If asked to describe large-scale disasters occurring recently, many of us would probably name the 2015 Nepalese earthquake that killed 9,000 people or Hurricane Matthew’s path of death and destruction through Haiti and the surrounding region in September/October 2016. In 2015, the United Nations Office for Disaster Risk Reduction (UNISDR) reported 346 disasters, resulting in more than 22,000 deaths worldwide and more than $66 billion (US) in economic losses.
Growing up, I was acutely aware of the effects of natural disasters, as my parents and both of my aunts were in the International Red Cross. My Aunt Hilary was deployed by the Red Cross to Morocco after the devastating 1960 Agadir earthquake, which killed more than a third of the residents in Agadir, Morocco, in less than 30 seconds. For me, disaster preparation and relief are terms that I heard discussed at home from a very young age, but how are disasters defined and what role does science play in their aftermath? This article will highlight how toxicology can assist in the post-disaster recovery process.
Natural vs. Environmental Disasters
UNISDR defines disaster as a sudden, calamitous event that causes a community or society to suffer exceptional levels of disruption or loss that exceed the ability of the community or society to cope using its own resources. A disaster is a multi-faceted event that may result from a “natural” or man-made event that escalates and overwhelms society on a local, national, or even global scale.
“Natural disaster” is defined as a natural hazard that escalates to a level that destroys human life, property, or the environment at a magnitude that overwhelms society’s ability to cope and respond. Examples of recent natural disasters include Hurricane Sandy in the US in 2012 and the 2004 Indian Ocean Tsunami. In contrast, an “environmental or technological disaster” describes a calamitous event that occurs as a result of intentional or accidental damage to the natural environment due to human activity. Environmental disasters examples are the Elk River chemical spill in 2014 that left hundreds of thousands of West Virginia residents without drinking water and the more recent Aliso Canyon, California, natural gas well blowout that released 100,000 metric tons of methane over almost four months in 2015-2016, equivalent to the annual greenhouse gas emissions of 500,000 cars.
The sequence of events leading to a disaster is described in Environmental Hazards: Assessing Risk and Reducing Disaster (Smith 2013). Once a disaster occurs, humans, and other living organisms residing in or around a disaster zone are at risk from illness or death resulting from loss of habitat; exposure to chemicals/radiological/biological substances present in water, food, or air; and/or the lack of medical services. Toxicologists can and should have a positive impact on disasters, helping society avoid, respond, and recover from natural and environmental disasters.
Toxicology’s Role in Researching and Responding to Disasters
SOT serves as a resource for the US Department of Interior’s Strategic Sciences Group (SSG). The SSG was created to provide the US Government with strategic scientific information and expertise during environmental crises. US Geological Survey (USGS) Staff Scientist Kris Ludwig, PhD, is part of SSG and liaises with SOT and other professional societies to provide the SSG with a quick and reliable assessment of disaster consequences, including intervention strategies. The SSG response approach has been applied with success to the Deepwater Horizon spill and Hurricane Sandy and demonstrates how a strategic approach to disaster response can rapidly avert and address environmental, social, and/or economic catastrophes.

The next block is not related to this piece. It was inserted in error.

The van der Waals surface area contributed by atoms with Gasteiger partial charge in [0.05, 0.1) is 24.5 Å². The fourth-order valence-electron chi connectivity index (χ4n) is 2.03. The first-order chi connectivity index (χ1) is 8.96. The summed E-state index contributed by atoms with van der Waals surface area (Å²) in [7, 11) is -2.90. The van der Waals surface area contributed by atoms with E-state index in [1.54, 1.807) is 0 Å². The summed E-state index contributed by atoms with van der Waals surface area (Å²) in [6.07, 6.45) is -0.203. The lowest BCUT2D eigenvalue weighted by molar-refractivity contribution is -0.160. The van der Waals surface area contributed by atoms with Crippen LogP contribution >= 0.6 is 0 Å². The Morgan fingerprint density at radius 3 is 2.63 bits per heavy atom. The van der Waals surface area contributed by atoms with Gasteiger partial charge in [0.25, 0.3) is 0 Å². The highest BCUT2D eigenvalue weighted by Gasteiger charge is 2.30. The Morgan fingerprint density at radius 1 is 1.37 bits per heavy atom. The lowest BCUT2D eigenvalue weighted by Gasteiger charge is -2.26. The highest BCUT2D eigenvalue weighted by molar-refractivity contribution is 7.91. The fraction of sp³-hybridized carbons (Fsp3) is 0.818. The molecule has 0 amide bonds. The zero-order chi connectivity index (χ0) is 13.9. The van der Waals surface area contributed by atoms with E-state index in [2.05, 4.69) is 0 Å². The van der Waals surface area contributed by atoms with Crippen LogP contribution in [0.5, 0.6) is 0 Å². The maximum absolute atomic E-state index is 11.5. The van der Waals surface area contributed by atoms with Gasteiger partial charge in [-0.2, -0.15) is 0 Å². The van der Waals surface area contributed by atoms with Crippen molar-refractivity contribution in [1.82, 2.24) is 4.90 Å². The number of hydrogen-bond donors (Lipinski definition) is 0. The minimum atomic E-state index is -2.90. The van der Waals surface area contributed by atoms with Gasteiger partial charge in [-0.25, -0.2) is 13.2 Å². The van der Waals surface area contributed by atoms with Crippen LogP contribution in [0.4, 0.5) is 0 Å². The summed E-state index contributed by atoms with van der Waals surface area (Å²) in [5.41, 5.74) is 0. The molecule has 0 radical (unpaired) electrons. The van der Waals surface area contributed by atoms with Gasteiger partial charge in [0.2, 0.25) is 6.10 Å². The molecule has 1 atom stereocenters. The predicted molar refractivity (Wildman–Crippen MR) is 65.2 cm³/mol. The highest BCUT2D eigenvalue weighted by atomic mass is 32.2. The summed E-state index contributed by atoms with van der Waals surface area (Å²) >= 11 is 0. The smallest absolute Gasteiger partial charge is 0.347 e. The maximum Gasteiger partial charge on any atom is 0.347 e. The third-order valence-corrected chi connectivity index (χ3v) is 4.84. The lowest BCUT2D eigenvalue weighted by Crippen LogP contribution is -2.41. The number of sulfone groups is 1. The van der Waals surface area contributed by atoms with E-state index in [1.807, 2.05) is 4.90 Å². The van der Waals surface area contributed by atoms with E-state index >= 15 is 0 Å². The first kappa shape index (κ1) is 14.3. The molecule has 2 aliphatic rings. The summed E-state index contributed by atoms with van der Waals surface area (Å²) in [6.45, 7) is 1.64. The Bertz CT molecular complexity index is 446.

For instance, in the wake of Hurricane Sandy in 2012, toxicologists and environmental health scientists at the USGS began investigations to evaluate long-term contamination resulting from beach erosion and sediment turnover in New Jersey and New York coastal areas affected by Hurricane Sandy. USGS scientists analyzed bottom sediments, fish, and mussels from various coastal locations (collected before and after Hurricane Sandy) for the presence of numerous persistent organic pollutants (PCBs, PAHs) and trace elements, such as lead. This research, published in summer 2016 in a special issue of the Marine Pollution Bulletin, provides important insight into how a natural disaster can influence movement of contamination in the environment.
The US National Institutes of Health (NIH) Disaster Research Response Program (DR2) was created in 2013 with the goal of creating a disaster research system. SOT Member Aubrey K. Miller, MD, MPH, is the DR2 program lead at the National Institute of Environmental Health Sciences (NIEHS) and has been instrumental in establishing DR2 into a critical “go-to” resource for disaster researchers and responders, including links to on-line tools. DR2 continues to advance disaster research, and a session titled “Disaster Research Response and the EHS community” is planned as part of the NIEHS Environmental Health Science FEST, December 5‒8, 2016, in Durham, North Carolina.
As members of SOT, we are committed to studying, preventing, and ameliorating harm posed by chemical, physical, or biological agents, including those associated with disasters. Since 1900, 22,000 disasters have occurred around the world. In light of this statistic, it appears that there will always be disasters; however, we have the power to prepare for them as well as direct appropriate disaster response and recovery measures. The disaster-related investigations and programs featured in this article demonstrate ways in which toxicology is put into practice to protect each of us from the horrors of disaster.